My own installment of #LessonsFromPlants happened just a few days ago. And it came at the perfect time. We had dinner guests and, as one of them was an MSU horticulture grad and an arborist, I couldn’t resist taking him on a short tour of my yard to learn more about the trees we have there. One is a mighty oak, at least 200 years old by my expert guest’s estimation, that has a long spiral crack. I have watched over the last several years as the crack in the tree created opportunities for many other creatures to exploit it. The inside of the tree at the base has been hollowed out, leaving a deep red apron of sawdust that extends several feet from the trunk. Carpenter ants have eaten away the wood on the inside. Squirrels have nested in the cavity too, and one year, they filled it up with walnut shells. I used a flashlight to see the pile of hulls was nearly three feet high inside.

Woundwood around the spiral crack of the oak tree

When the wind blows, you can see the crack expand and contract. There is a subtle groan that goes along with this too, a sound that our other oak tree nearby does not make. I have wondered whether, because of the damage to the tree, I ought to have it taken down. Its branches extend out over the road in front of the house, and I don’t want it to be a danger to anyone. Before I could ask my guest about this, he began to tell me what he saw. What I didn’t expect is that he would also be giving me a guiding metaphor for how to understand the next phase of my career.

“Look at the woundwood here,” he said, pointing to a thick ring of new growth around the crack. I had noticed that the crack was getting narrower, or changing shape, but it hadn’t occurred to me that the tree was healing itself this way. But that wasn’t the most important lesson. The more important thing was what my arborist friend told me next.

“This is the lifecycle of an oak tree. For the first part of its life, it relies on its ecosystem to put down roots and grow. But for hundreds of years after that, it provides for many other species. That’s what it is here to do. It’s a home for these ants and squirrels and birds. It feeds them with acorns and wood and bark. It provides shelter. Its leaves and this (sawdust) enrich the soil and rebalance the pH. It’s amazing.”

Amazing, indeed. The oak tree is a keystone species of its ecosystem. Its life is defined by the way it provides opportunities for a rich variety of other plants and animals. Even its wounds are a resource for others. That one — wow, I’m going to have to think a lot about the level of altruism it takes to internalize that particular lesson from plants — but just doing the math is pretty amazing. An oak like the one in my yard might live four hundred years. It grows and matures enough to start making acorns after twenty years. So the vast majority of its life is spent providing for others. What we recognize, almost on instinct, with awe when we see the broad spread of its limbs is a capacity to give and give as the true measure of its value.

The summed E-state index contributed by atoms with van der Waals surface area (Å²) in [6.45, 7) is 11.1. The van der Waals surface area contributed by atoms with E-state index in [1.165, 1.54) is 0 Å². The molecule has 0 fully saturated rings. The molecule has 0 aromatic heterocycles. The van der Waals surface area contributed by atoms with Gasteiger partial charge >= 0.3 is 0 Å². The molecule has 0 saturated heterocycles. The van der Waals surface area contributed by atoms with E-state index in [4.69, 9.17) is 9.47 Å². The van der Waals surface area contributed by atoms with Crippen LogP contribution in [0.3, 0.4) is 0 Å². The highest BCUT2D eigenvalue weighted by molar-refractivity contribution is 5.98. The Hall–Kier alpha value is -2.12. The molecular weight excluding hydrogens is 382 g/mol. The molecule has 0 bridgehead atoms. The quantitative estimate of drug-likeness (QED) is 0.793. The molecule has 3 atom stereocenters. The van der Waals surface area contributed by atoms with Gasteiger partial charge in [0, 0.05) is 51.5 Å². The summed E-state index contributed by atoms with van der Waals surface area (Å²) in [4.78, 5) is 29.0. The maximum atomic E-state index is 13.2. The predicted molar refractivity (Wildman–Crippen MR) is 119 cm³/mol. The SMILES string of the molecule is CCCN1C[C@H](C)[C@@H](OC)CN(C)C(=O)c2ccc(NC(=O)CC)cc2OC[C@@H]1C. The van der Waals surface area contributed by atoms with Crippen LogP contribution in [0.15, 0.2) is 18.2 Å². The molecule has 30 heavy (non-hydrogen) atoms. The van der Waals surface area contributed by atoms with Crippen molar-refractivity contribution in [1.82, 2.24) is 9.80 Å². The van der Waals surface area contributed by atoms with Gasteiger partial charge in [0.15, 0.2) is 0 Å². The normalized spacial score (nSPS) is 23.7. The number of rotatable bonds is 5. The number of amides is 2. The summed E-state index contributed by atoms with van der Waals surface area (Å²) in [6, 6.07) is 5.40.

So what is my lesson? I see two. As a scholar, I see the value in being like an oak tree. This isn’t merely an altruistic impulse. Providing for others makes the way for my own recognition, after all. So it need not be about sacrificing my success. This is not a Giving Tree situation.

Accepting the idea of being like an oak tree as my pathway to intellectual leadership will mean, though, that my choices will be different than they were at an earlier stage of my career. As I take on new projects, I will look to those that create opportunity for others to advance their careers as much as I size up the benefits for my own. I will try to be capacious and measure my success by the success of those around me.

The other lesson I take from the oak tree is one that resonates with my new role in the Dean’s office. I won’t be cutting down that tree anytime soon. I see that it is, in mid-career at 200 years old, doing precisely what it should be doing. I will look to ways I can identify and encourage my senior colleagues even as I recognize their roles in nurturing our intellectual ecosystem in CAL. One way we can do that in CAL is to get better at counting the work of helping other people as important, even vital to what we do. Another way is to recognize when their wisdom and experience can provide opportunity for others, without waiting until they become vulnerable or exploited to learn what riches they have inside.